Forcepoint and Zero Trust
Forcepoint is uniquely positioned to help Federal contractors meeting the NIST SP 800-207 requirements and align their strategies with Zero Trust principles. Forcepoint has decades of experience working with commercial and government customers to develop effective, risk-based programs to protect data, intellectual property, and information systems.
Our full and integrated security portfolio helps agencies implement a practical approach to Zero Trust. Our unique combination of products requires explicit permission for every user trying to enter the network. However, our solution goes beyond access control; with Forcepoint you can stop threats from moving throughout your network, control the usage of data, and allow security teams to continuously access risk.
As a key component of Zero Trust implementation, Forcepoint Private Access provides Zero Trust Network Access to private applications. Private Access allows remote workers to work safely while remaining protected against potentially compromised devices and prevents the loss of sensitive information and intellectual property.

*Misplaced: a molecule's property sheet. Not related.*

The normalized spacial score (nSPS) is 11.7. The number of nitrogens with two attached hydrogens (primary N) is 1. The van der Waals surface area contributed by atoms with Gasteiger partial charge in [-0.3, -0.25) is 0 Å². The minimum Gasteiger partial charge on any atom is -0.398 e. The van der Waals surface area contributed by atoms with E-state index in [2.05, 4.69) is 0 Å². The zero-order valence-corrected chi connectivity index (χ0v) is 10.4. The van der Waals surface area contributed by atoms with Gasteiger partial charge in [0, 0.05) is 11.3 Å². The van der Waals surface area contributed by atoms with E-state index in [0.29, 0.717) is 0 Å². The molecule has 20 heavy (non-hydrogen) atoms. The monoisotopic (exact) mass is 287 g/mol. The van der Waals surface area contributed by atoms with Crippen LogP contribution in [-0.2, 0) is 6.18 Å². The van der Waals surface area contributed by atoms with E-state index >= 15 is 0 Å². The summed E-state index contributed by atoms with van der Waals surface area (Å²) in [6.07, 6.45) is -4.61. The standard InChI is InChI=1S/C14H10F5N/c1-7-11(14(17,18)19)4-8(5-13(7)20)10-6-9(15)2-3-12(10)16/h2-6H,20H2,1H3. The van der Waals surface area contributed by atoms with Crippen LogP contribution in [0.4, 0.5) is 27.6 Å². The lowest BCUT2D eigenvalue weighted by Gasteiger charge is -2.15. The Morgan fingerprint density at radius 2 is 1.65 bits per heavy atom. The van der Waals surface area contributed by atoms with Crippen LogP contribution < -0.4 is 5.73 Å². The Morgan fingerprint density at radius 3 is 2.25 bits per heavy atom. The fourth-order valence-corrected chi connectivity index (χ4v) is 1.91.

NIST (SP) 800-207 provides enterprises with systematic guidelines for updating their network cybersecurity in a world where remote work prevails, and traditional network defenses are inadequate.
Zero Trust principles contribute to improved enterprise security postures, and NIST (SP) 800-207 can support enterprises with optimal configurations according to their business needs.